New German escalation against the Brotherhood after the disclosure of Gazzar’s role
In a February 5 report, the German magazine Focus warned that the Brotherhood is a big threat to Germany, demanding that they be expelled from the country, especially that Germany’s Federal Office for the Protection of the Constitution had earlier warned of the group's spread in Berlin, which threatens democracy.
Focus cited warnings from the German authorities about al-Qaeda and ISIS, especially in East Germany. The magazine fears that the Islamists will continue their efforts to penetrate society.
It stated that the Brotherhood is currently trying to find a foothold, pointing out that the group was working on the construction of seven sites in the state of Saxony.
The magazine described the role played by an Egyptian preacher known as Saad el-Gazzar, who has been active in Germany for many years and founded an association that describes itself as a "multicultural and religious institution".
Gazzar is an Egyptian citizen who has lived in Germany for 17 years but does not speak German. He represents a great force of the Muslim Brotherhood, which enabled him to open six centers to disseminate the group’s ideas, at the foremost of which is the Saxony Cultural Forum, which prevented journalists from entering or taking photographs.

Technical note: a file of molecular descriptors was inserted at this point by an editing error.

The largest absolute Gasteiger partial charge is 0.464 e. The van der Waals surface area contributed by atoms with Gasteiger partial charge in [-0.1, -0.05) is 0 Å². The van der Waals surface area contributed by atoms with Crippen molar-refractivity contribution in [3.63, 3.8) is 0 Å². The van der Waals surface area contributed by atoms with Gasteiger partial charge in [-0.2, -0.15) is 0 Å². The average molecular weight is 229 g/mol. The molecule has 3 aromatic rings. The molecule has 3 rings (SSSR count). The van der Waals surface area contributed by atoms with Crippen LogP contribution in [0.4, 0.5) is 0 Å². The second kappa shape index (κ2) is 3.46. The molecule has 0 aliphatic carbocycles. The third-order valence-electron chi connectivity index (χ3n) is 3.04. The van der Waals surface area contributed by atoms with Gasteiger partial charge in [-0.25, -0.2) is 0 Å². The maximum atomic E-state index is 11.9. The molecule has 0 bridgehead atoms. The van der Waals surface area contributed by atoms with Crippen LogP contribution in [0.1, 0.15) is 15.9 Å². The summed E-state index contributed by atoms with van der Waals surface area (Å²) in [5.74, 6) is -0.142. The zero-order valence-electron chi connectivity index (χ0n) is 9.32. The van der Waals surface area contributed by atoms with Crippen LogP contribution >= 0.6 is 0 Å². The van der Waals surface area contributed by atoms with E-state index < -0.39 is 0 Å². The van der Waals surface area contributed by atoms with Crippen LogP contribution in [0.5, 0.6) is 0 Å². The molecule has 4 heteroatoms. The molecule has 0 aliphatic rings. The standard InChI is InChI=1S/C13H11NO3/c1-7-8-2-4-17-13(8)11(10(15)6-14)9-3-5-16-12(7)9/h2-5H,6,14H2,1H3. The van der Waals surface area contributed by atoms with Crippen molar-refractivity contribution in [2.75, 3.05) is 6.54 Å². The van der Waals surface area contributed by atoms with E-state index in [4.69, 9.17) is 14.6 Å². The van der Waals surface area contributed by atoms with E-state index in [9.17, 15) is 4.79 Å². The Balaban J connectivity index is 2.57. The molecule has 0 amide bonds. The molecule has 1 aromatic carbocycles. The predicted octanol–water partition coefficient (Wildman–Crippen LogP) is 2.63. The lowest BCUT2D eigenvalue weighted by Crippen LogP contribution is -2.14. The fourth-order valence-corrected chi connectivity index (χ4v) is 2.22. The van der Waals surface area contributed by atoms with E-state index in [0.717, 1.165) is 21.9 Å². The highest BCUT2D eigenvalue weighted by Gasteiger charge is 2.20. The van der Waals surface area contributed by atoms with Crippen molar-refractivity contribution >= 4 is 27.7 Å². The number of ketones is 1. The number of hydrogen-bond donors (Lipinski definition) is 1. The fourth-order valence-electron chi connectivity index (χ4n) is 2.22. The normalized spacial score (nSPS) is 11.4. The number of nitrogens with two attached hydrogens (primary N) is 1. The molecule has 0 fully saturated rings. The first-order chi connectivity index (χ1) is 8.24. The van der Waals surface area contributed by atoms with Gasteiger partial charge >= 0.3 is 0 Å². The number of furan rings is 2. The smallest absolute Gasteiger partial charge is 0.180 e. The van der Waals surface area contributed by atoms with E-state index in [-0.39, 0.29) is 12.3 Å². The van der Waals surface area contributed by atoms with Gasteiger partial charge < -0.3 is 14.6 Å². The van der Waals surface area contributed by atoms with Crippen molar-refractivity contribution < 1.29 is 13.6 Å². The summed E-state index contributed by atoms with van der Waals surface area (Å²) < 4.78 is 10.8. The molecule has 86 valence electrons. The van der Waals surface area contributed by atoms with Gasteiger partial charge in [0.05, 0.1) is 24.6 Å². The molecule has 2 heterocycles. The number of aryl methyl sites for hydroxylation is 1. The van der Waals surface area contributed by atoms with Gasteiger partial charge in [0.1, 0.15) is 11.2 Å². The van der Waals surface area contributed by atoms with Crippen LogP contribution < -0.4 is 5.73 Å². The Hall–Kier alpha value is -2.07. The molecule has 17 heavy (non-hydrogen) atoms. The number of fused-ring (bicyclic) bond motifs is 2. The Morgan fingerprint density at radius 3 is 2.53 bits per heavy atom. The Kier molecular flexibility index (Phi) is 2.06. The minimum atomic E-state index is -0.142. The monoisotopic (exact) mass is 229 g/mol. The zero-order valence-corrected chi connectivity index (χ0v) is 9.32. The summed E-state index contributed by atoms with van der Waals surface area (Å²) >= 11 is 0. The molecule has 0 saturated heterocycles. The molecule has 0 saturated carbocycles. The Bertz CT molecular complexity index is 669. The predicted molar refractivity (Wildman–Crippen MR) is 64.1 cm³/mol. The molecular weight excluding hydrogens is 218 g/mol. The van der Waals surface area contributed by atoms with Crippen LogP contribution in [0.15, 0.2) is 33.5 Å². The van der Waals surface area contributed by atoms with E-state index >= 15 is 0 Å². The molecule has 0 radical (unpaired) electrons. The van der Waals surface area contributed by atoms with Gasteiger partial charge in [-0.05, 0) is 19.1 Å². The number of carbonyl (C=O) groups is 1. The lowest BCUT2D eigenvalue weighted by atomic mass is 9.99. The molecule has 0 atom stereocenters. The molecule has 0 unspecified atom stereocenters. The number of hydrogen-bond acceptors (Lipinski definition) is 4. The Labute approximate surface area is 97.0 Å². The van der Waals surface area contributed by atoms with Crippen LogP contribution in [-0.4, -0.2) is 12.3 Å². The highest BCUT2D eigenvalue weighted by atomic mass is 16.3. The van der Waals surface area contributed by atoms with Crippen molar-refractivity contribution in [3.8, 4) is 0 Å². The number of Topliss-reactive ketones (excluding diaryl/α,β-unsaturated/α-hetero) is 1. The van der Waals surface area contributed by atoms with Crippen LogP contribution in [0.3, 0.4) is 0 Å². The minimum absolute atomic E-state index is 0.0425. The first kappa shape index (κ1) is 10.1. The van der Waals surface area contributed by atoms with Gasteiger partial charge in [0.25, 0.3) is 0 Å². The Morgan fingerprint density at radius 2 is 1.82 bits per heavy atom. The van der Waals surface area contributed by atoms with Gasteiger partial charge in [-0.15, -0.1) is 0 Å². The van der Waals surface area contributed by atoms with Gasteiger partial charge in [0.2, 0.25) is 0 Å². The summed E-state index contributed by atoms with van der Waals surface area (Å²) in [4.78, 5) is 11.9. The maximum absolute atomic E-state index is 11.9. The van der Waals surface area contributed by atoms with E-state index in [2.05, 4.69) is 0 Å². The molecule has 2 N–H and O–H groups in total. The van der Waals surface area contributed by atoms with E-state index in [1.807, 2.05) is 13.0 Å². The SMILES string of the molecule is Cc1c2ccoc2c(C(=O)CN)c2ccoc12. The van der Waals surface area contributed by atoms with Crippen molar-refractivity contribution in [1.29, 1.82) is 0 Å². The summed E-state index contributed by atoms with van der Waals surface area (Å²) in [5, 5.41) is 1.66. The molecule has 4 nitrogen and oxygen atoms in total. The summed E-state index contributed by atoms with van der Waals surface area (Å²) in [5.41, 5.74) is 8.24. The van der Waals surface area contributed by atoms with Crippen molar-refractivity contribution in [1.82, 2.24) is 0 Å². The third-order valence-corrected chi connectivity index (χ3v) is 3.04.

According to German media, the Saxony Cultural Forum is involved in spreading anti-democratic speeches. The refugee crisis in the East, the desire for identity, and the psychological state of many refugees are being used as new fuel to threaten Germany.
Gazzar claims that the funds used to build and establish fundamentalist centers are connected with donations, denying any connection to the Muslim Brotherhood, despite the German intelligence's assertion that he belongs to the group. He is also involved in the distribution of banned books inside Germany that incite hatred, violence and the permissibility to kill, which resulted in licenses being revoked from this centers.
In December, Germany's Süddeutsche Zeitung reported that Germany’s Ministry of Foreign Affairs had warned countries sending donations and grants to religious institutions in the country should inform the German authorities in advance. The German intelligence agency would check the donations and verify the identities of the sender and recipient.
The German government has also reduced its financial support to the Turkish-Islamic Union for Religious Affairs (DİTİB), which oversees about 900 mosques run by the association across the country, due to its association with the Turkish government and the involvement of its imams in politics.
Martin Schultz, the Social Democratic Party leader, told German newspapers, "If the association does not move away from its political activity, it should be placed under the control of the security services."
Meanwhile, research reports issued in 2015 warned against the impact of funds coming from abroad and recommended increased monitoring of Salafi-funded activities.